Onions come in many shapes, sizes, and cultivars including Bermuda, yellow, red, white, Texas sweets, pearls, and the often elusive and highly prized sweet Vidalia from southern Georgia. With relatives such as leeks, green onions, scallions, and the large family of garlic, dried or powdered onion just doesn't cut it. Infamous for the telltale signs on the gourmet's breath, onions not only provide flavor, they also contain important nutrients and disease-fighting phytochemicals. The flavinoid quercetin, an antioxidant (phytochemical) found in onions, helps eliminate free radicals in the body, inhibits low-density lipoprotein oxidation, protects and regenerates vitamin E, and helps to circumvent the harmful effects of heavy metal ions.
Onions have always held a place in folklore and folk medicine, but only recently have biochemists revealed their anti-bacterial properties, particularly against Helicobacter pylori, the ulcer-forming microorganism. Also, the more pungent onions exhibit strong anti-platelet and blood thinning activities in human blood, potentially adding protection against arteriosclerosis, cardiovascular disease, stroke, and heart attack. Other phytochemicals discovered in onions include disulfides, trisulfides, cepaene, and vinyl dithiins, each blessed with a variety of health-functional properties, including demonstrated anti-cancer and anti-microbial activities. The phytochemicals alliin (tasteless and odorless) and allicin (responsible for the garlic odor) are excellent antibiotics. Alliin is transformed into allicin when the onion (or garlic) plant tissue is crushed, releasing the enzyme allinase. Similar to oranges, onions are a good source of vitamin C, potassium, dietary fiber, vitamin B6, and folic acid. They also contain calcium, iron, have a high protein quality, are low in sodium, and contain no fat. Maybe you should reconsider the "hold" on those onions and think instead about an after-dinner mint or some raw parsley.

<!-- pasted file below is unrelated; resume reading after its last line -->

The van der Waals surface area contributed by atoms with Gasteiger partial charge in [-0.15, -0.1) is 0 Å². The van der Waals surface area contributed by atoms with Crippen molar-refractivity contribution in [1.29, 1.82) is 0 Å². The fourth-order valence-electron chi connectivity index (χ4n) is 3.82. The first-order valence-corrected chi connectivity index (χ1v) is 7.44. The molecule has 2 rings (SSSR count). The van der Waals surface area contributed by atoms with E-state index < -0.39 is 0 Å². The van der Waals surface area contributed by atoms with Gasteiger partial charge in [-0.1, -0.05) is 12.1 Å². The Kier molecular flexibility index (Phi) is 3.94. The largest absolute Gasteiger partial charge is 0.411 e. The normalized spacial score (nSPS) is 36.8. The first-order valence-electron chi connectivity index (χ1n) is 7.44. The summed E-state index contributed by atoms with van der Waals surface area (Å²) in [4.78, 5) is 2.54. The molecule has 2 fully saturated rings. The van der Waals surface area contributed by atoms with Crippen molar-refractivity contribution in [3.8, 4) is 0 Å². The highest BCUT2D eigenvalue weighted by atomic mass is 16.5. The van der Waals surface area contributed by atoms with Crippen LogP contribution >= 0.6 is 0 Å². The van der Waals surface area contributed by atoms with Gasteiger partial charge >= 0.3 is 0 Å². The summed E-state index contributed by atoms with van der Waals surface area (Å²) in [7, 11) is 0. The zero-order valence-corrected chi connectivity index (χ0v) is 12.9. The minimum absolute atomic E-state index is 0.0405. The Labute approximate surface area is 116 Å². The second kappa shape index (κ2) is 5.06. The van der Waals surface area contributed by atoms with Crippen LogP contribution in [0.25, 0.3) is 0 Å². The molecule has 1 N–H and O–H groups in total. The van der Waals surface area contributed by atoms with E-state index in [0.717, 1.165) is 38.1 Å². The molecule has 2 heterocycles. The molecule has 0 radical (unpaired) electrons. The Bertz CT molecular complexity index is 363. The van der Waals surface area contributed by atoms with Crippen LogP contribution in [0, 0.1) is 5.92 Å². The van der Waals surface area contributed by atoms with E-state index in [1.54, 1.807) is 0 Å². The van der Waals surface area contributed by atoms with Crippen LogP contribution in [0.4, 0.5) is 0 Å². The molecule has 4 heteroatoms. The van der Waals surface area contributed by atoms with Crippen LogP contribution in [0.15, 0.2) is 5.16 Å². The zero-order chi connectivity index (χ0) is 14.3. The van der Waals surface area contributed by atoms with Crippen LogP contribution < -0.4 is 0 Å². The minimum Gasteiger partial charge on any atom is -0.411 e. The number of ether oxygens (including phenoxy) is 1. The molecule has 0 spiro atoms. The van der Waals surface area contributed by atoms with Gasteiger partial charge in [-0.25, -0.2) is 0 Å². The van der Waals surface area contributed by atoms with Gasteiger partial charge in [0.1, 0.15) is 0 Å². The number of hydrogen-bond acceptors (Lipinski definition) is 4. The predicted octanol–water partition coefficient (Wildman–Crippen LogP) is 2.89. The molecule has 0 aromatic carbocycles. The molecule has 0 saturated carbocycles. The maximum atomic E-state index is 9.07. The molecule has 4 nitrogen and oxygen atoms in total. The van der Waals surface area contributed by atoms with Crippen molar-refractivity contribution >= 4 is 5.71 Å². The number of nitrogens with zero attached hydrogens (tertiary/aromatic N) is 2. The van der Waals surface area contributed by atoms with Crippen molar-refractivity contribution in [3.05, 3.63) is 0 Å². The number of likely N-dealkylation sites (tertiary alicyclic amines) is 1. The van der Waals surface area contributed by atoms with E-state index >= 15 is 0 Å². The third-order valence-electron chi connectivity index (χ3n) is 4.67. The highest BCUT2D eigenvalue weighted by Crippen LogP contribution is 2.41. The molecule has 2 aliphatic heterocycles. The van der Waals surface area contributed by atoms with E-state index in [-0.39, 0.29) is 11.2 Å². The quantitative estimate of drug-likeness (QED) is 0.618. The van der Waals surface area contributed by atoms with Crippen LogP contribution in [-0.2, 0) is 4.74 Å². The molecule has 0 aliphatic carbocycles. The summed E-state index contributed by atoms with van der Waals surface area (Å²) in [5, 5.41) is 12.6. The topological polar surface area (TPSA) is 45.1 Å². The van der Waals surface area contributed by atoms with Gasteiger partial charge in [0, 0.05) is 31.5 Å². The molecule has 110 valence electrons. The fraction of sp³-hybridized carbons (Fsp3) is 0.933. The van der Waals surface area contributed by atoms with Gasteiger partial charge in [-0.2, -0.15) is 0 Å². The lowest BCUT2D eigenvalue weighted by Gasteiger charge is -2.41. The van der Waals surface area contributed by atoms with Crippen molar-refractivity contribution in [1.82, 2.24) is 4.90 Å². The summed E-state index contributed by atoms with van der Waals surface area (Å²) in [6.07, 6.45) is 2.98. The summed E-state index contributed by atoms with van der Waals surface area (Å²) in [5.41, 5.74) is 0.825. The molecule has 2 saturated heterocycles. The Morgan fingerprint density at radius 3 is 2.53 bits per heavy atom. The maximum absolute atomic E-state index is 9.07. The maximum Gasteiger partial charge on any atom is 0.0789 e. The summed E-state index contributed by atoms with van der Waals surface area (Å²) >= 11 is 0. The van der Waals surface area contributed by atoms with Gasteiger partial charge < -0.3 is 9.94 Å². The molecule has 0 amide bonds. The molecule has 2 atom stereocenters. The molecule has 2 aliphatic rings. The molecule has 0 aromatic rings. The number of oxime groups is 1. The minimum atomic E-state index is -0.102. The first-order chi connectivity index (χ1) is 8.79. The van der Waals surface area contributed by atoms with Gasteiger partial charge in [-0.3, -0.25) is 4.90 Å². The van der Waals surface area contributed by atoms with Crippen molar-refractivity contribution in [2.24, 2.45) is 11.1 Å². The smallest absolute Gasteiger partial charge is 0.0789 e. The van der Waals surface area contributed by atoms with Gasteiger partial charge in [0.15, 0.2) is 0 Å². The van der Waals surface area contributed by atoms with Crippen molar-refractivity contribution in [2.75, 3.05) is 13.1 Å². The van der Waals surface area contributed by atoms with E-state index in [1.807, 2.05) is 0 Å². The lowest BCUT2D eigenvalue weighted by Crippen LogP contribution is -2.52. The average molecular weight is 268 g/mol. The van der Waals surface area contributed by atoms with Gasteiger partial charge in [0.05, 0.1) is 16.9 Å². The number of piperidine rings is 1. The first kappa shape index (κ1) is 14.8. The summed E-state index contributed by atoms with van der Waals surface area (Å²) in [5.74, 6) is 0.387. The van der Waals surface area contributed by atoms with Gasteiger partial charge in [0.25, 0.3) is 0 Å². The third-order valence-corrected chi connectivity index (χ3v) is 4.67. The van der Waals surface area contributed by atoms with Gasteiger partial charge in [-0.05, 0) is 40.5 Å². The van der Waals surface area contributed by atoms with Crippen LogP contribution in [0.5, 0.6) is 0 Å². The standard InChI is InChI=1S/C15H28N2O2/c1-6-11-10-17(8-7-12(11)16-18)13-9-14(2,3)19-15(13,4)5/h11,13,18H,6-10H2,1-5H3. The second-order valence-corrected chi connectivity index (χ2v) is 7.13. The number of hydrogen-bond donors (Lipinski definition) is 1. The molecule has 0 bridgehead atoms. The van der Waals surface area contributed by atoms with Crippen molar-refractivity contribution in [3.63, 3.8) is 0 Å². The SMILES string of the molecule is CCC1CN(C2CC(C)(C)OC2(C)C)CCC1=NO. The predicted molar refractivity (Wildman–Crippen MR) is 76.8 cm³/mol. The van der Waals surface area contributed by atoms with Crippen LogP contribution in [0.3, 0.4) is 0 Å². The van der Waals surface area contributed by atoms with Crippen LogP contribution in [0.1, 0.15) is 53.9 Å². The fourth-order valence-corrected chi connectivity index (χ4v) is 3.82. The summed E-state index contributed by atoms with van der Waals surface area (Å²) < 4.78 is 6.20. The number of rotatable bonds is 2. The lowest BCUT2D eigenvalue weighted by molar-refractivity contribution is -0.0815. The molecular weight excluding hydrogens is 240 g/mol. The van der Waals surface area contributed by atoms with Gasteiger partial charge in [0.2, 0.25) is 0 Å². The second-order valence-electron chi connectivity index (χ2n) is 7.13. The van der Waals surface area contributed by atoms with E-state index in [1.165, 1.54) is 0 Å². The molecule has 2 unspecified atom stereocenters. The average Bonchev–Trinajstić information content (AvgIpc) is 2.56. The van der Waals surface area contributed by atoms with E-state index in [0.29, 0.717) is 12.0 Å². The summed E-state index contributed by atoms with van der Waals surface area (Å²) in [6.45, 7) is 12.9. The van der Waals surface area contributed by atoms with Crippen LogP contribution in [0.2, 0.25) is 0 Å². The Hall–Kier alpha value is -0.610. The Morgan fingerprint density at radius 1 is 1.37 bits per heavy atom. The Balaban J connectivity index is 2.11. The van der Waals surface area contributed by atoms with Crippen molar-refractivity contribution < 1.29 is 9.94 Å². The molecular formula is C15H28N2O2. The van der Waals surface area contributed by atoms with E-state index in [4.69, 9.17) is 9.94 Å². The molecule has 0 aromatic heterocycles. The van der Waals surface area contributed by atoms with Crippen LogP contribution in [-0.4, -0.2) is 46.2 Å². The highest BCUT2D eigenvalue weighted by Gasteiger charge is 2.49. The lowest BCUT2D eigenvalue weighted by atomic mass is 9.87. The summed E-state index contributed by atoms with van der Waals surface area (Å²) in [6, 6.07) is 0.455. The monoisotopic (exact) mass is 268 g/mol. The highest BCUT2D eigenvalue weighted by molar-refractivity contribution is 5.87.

Early history of the onion is largely a mystery, but traces can be found in the archaeology of Central Asia, Iran, and Western Pakistan. Paleontologists believe that wild onions were a primary staple in man's prehistoric diet. Researchers agree that the onion has been in cultivation for more than 5,000 years and has long been valued because of easy storage, transportability, and convenience in cultivation. In ancient Egypt, onions were considered an object of worship, symbolizing eternity, and often accompanied the Pharaohs to their pyramid tombs. Onions are often found in early Egyptian paintings and hieroglyphics, and the aphrodisiacal properties of onions have been touted throughout the ancient cultures of the world.
On a burger, the peeled bulb is usually eaten, while in soups and salads, the green tops are featured. It is the sulfuric (thiol) compounds found in onions that bring tears to our eyes. To reduce the problem with a "hot" onion, chill the onion and cut into the root end of the onion last. If you like them grilled or sautéed, even the nastiest of onions can be brought under control with a little butter, wine, and some heat.
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